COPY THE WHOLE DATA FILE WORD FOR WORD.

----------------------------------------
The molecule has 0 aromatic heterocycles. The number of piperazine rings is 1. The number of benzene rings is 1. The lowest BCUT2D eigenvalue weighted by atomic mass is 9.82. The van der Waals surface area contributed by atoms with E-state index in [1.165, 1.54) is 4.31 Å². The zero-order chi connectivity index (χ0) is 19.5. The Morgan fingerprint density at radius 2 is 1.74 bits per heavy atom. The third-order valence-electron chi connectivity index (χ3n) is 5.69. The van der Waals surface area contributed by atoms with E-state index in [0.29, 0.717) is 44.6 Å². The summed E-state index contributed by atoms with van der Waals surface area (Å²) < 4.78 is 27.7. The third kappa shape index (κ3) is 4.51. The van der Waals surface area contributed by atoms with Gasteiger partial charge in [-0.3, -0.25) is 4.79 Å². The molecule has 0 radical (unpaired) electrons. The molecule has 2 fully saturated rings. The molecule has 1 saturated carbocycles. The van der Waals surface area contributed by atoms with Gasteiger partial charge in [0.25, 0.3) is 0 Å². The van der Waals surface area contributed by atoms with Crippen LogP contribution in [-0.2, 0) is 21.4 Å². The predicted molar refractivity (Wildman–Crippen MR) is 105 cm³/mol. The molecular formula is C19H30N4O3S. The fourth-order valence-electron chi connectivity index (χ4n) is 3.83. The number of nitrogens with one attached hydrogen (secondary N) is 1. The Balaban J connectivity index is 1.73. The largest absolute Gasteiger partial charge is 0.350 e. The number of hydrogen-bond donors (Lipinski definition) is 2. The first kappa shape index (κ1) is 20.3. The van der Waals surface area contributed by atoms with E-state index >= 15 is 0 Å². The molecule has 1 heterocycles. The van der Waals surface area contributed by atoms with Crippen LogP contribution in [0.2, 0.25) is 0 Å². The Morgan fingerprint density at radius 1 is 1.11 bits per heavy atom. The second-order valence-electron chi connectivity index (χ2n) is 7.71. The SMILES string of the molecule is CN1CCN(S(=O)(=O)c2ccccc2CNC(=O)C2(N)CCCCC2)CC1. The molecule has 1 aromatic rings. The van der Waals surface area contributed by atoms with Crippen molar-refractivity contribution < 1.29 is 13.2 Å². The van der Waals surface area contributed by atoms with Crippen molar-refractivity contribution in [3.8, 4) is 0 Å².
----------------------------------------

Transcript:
The molecule has 0 aromatic heterocycles. The number of piperazine rings is 1. The number of benzene rings is 1. The lowest BCUT2D eigenvalue weighted by atomic mass is 9.82. The van der Waals surface area contributed by atoms with E-state index in [1.165, 1.54) is 4.31 Å². The zero-order chi connectivity index (χ0) is 19.5. The Morgan fingerprint density at radius 2 is 1.74 bits per heavy atom. The third-order valence-electron chi connectivity index (χ3n) is 5.69. The van der Waals surface area contributed by atoms with E-state index in [0.29, 0.717) is 44.6 Å². The summed E-state index contributed by atoms with van der Waals surface area (Å²) < 4.78 is 27.7. The third kappa shape index (κ3) is 4.51. The van der Waals surface area contributed by atoms with Gasteiger partial charge in [-0.3, -0.25) is 4.79 Å². The molecule has 0 radical (unpaired) electrons. The molecule has 2 fully saturated rings. The molecule has 1 saturated carbocycles. The van der Waals surface area contributed by atoms with Gasteiger partial charge in [0.25, 0.3) is 0 Å². The van der Waals surface area contributed by atoms with Crippen LogP contribution in [-0.2, 0) is 21.4 Å². The predicted molar refractivity (Wildman–Crippen MR) is 105 cm³/mol. The molecular formula is C19H30N4O3S. The fourth-order valence-electron chi connectivity index (χ4n) is 3.83. The number of nitrogens with one attached hydrogen (secondary N) is 1. The Balaban J connectivity index is 1.73. The largest absolute Gasteiger partial charge is 0.350 e. The number of hydrogen-bond donors (Lipinski definition) is 2. The first kappa shape index (κ1) is 20.3. The van der Waals surface area contributed by atoms with E-state index >= 15 is 0 Å². The molecule has 1 heterocycles. The van der Waals surface area contributed by atoms with Crippen LogP contribution in [0.2, 0.25) is 0 Å². The Morgan fingerprint density at radius 1 is 1.11 bits per heavy atom. The second-order valence-electron chi connectivity index (χ2n) is 7.71. The SMILES string of the molecule is CN1CCN(S(=O)(=O)c2ccccc2CNC(=O)C2(N)CCCCC2)CC1. The molecule has 1 aromatic rings. The van der Waals surface area contributed by atoms with Crippen molar-refractivity contribution < 1.29 is 13.2 Å². The van der Waals surface area contributed by atoms with Crippen molar-refractivity contribution in [3.8, 4) is 0 Å².